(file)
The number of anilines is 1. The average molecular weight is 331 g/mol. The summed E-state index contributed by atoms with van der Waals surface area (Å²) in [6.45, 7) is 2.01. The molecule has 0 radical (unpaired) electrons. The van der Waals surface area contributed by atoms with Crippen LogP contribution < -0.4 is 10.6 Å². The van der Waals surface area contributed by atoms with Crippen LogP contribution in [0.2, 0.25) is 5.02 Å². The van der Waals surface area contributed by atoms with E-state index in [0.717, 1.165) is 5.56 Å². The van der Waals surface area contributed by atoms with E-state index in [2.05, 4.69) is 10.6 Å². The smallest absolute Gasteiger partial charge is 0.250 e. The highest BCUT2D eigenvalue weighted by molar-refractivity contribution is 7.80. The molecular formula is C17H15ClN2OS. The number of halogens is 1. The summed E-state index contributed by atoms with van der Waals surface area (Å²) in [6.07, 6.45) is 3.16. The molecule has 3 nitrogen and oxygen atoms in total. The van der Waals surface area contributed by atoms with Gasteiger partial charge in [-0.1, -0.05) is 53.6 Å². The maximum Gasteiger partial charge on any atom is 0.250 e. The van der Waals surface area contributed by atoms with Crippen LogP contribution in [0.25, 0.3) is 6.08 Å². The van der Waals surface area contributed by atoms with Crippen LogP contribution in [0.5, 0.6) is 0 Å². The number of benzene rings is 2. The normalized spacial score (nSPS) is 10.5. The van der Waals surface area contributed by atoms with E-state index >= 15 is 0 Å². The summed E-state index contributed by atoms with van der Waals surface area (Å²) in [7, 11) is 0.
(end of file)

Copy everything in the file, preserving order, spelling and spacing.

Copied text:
The number of anilines is 1. The average molecular weight is 331 g/mol. The summed E-state index contributed by atoms with van der Waals surface area (Å²) in [6.45, 7) is 2.01. The molecule has 0 radical (unpaired) electrons. The van der Waals surface area contributed by atoms with Crippen LogP contribution < -0.4 is 10.6 Å². The van der Waals surface area contributed by atoms with Crippen LogP contribution in [0.2, 0.25) is 5.02 Å². The van der Waals surface area contributed by atoms with E-state index in [0.717, 1.165) is 5.56 Å². The van der Waals surface area contributed by atoms with E-state index in [2.05, 4.69) is 10.6 Å². The smallest absolute Gasteiger partial charge is 0.250 e. The highest BCUT2D eigenvalue weighted by molar-refractivity contribution is 7.80. The molecular formula is C17H15ClN2OS. The number of halogens is 1. The summed E-state index contributed by atoms with van der Waals surface area (Å²) in [6.07, 6.45) is 3.16. The molecule has 3 nitrogen and oxygen atoms in total. The van der Waals surface area contributed by atoms with Gasteiger partial charge in [-0.1, -0.05) is 53.6 Å². The maximum Gasteiger partial charge on any atom is 0.250 e. The van der Waals surface area contributed by atoms with Crippen LogP contribution in [0.25, 0.3) is 6.08 Å². The van der Waals surface area contributed by atoms with Crippen LogP contribution in [0.5, 0.6) is 0 Å². The number of benzene rings is 2. The normalized spacial score (nSPS) is 10.5. The van der Waals surface area contributed by atoms with E-state index >= 15 is 0 Å². The summed E-state index contributed by atoms with van der Waals surface area (Å²) in [7, 11) is 0.